We’re all feeling confined and frustrated at the limitations of lives during the Covid-19 outbreak. Honey Dahari has written a short book aimed at helping people realize the special frustrations of different age-groups and a quick, easy way to find some peace. I often find therapy books a bit cloying, or hard to come to the point. This book is very different. It presents problems and solutions in an easy to access way. I wanted to find out more about the author and her book, so I asked Ms. Dahari to sit down for an interview.
Diana Belchase: What motivated you to write this book?
Honey Dahari: Shortly after the Covonavirus reached official Pandemic status, I was inundated with phone calls with requests for therapy. There simply aren’t enough hours in the day to help everyone, so I decided to put together something that would be helpful to those who are unable to find immediate support.
Diana Belchase: That’s wonderful and thoughtful. It must be frustrating not to be able to help everyone who calls upon you. Do you think that life after covid will be different from other disasters such as 9/11?
Honey Dahari: In my opinion, the Coronavirus is unlike other disasters in that it does not have a definite end – at least in sight- right now. We are now told antibodies do not provide long term immunity, and this is a difficult virus to develop an effective vaccine for due to the rapid rate of mutations, so neither of these scenarios lend hope for a definite end to the pandemic. The lack of resolution is what makes it so unique and difficult.
Diana Belchase: Has Covid has affected children as much as it does adults?
Honey Dahari: I think the pandemic affects children differently than adults, but the short term impact may be more significant for children. Schools are closed, schedules are altered, they are unable to play with their friends, and cannot go to parks to play. The disruption on education, routine, social skill development, and physical activity is remarkable. These areas are key for the wellbeing and development for children, and sadly will likely affect children, families, and educators for months and even years to come. The good news is that children are very resilient. I believe that children will overall recover from the impact within a relatively short period of time.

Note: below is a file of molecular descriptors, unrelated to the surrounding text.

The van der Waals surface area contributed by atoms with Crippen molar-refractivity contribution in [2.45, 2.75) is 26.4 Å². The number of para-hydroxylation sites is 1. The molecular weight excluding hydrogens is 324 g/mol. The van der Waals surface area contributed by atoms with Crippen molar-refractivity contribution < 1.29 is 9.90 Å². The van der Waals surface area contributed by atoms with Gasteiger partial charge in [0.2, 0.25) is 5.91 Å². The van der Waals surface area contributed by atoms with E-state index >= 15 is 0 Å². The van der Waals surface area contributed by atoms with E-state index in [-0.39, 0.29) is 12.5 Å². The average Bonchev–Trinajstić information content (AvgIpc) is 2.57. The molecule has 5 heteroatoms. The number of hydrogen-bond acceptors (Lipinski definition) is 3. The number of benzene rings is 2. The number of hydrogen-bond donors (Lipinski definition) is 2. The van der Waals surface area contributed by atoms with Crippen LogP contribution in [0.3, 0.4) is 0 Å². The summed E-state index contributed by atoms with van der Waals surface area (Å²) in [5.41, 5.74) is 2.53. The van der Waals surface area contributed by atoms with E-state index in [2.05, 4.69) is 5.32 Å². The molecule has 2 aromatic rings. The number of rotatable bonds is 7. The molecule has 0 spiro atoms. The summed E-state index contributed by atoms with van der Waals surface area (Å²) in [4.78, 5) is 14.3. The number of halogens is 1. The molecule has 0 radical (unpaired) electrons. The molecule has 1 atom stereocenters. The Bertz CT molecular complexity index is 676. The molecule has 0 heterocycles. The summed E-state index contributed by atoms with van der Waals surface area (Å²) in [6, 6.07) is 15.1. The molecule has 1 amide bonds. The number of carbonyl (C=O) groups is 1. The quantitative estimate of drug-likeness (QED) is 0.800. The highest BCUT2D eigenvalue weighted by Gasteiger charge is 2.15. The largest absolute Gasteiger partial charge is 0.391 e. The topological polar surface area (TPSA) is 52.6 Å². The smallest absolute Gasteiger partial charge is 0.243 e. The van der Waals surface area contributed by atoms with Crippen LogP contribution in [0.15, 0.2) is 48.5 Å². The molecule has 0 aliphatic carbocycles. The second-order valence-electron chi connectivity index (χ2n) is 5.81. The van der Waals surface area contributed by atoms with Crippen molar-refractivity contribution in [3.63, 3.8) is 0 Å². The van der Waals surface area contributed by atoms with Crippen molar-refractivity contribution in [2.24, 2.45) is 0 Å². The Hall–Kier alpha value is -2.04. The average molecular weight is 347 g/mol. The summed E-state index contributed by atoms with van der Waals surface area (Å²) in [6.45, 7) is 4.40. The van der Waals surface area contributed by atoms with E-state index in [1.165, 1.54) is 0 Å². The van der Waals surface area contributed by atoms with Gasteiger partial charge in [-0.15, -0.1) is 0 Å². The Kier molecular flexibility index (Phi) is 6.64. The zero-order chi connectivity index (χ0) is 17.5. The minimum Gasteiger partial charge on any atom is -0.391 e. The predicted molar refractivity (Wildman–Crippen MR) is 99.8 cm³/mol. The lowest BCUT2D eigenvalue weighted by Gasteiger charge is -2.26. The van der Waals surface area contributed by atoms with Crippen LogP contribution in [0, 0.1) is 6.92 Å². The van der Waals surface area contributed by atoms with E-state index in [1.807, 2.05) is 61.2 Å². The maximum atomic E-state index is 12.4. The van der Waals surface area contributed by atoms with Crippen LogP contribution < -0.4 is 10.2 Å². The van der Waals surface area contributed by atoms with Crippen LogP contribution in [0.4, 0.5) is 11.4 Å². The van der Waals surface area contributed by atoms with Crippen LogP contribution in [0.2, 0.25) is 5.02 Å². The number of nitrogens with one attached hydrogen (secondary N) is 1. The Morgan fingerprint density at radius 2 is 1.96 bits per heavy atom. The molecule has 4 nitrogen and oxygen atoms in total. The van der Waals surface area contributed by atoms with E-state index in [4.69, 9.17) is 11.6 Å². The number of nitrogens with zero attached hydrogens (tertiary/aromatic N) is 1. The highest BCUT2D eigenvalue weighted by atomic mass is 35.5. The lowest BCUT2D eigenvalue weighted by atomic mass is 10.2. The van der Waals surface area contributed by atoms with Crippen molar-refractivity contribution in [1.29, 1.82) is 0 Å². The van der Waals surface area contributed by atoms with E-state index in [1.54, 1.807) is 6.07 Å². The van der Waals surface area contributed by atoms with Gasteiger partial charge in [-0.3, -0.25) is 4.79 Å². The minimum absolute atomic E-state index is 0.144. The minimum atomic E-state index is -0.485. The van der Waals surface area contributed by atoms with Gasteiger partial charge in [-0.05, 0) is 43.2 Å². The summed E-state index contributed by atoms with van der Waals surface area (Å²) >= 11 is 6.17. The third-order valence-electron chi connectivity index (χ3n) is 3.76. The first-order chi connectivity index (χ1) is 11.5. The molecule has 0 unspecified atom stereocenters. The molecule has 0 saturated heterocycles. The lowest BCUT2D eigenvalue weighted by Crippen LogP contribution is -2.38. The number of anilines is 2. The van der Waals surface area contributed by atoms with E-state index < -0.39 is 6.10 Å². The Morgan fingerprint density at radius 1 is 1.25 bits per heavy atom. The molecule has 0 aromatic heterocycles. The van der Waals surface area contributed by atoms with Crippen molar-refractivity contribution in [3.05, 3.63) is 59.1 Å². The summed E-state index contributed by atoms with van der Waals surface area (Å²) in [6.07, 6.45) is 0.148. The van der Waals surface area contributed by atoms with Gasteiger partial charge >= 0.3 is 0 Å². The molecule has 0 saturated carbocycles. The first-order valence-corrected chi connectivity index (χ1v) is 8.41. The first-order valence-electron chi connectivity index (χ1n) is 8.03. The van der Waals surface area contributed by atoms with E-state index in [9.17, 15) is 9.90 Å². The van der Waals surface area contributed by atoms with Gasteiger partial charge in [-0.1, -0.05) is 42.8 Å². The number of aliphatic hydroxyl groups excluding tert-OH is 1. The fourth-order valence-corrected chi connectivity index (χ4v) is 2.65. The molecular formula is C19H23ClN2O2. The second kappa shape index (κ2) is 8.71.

Diana Belchase: Which segment of the population do you believe will be affected most? Or will we all feel this the same way?
Honey Dahari: College students and recent graduates are going to feel this the most in the short and long term. The economic situation affects their ability to find a job in their field of study. Starting salaries are lower too, companies are less likely to offer bonuses and merit increases. These are very significant concerns for the long term financial stability and wellness of this population. I think that they act differently than other age groups for years to come, because their experiences will lead them to think differently about spending money, planning major life events such as marriage, children, buying a home, etc.. I also think that it may be harder for them to reach the point at which they will be comfortable retiring, at least in part because they will start working at a lower wage than those in more secure financial times, but also because they will be fearful of another global crisis.